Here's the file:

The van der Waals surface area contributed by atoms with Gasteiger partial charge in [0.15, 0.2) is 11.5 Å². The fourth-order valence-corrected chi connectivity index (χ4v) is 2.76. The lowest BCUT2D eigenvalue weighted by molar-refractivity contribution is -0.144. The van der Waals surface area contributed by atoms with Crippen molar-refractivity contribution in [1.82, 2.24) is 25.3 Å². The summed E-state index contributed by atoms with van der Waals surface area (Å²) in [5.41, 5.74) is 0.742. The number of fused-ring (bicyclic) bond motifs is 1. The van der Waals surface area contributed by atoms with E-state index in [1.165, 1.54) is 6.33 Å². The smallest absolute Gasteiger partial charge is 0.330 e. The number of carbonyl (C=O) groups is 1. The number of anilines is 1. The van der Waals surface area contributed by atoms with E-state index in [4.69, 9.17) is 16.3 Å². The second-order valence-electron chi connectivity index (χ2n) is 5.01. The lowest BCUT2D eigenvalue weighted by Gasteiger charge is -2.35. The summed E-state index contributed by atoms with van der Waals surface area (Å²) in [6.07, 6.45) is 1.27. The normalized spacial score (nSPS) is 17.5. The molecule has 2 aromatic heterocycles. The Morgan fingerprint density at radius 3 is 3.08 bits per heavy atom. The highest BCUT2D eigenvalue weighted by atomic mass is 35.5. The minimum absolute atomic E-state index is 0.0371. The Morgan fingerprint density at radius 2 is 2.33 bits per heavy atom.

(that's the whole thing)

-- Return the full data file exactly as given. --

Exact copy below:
The van der Waals surface area contributed by atoms with Gasteiger partial charge in [0.15, 0.2) is 11.5 Å². The fourth-order valence-corrected chi connectivity index (χ4v) is 2.76. The lowest BCUT2D eigenvalue weighted by molar-refractivity contribution is -0.144. The van der Waals surface area contributed by atoms with Crippen molar-refractivity contribution in [1.82, 2.24) is 25.3 Å². The summed E-state index contributed by atoms with van der Waals surface area (Å²) in [5.41, 5.74) is 0.742. The number of fused-ring (bicyclic) bond motifs is 1. The van der Waals surface area contributed by atoms with E-state index in [1.165, 1.54) is 6.33 Å². The smallest absolute Gasteiger partial charge is 0.330 e. The number of carbonyl (C=O) groups is 1. The number of anilines is 1. The van der Waals surface area contributed by atoms with E-state index in [4.69, 9.17) is 16.3 Å². The second-order valence-electron chi connectivity index (χ2n) is 5.01. The lowest BCUT2D eigenvalue weighted by Gasteiger charge is -2.35. The summed E-state index contributed by atoms with van der Waals surface area (Å²) in [6.07, 6.45) is 1.27. The normalized spacial score (nSPS) is 17.5. The molecule has 2 aromatic heterocycles. The Morgan fingerprint density at radius 3 is 3.08 bits per heavy atom. The highest BCUT2D eigenvalue weighted by atomic mass is 35.5. The minimum absolute atomic E-state index is 0.0371. The Morgan fingerprint density at radius 2 is 2.33 bits per heavy atom.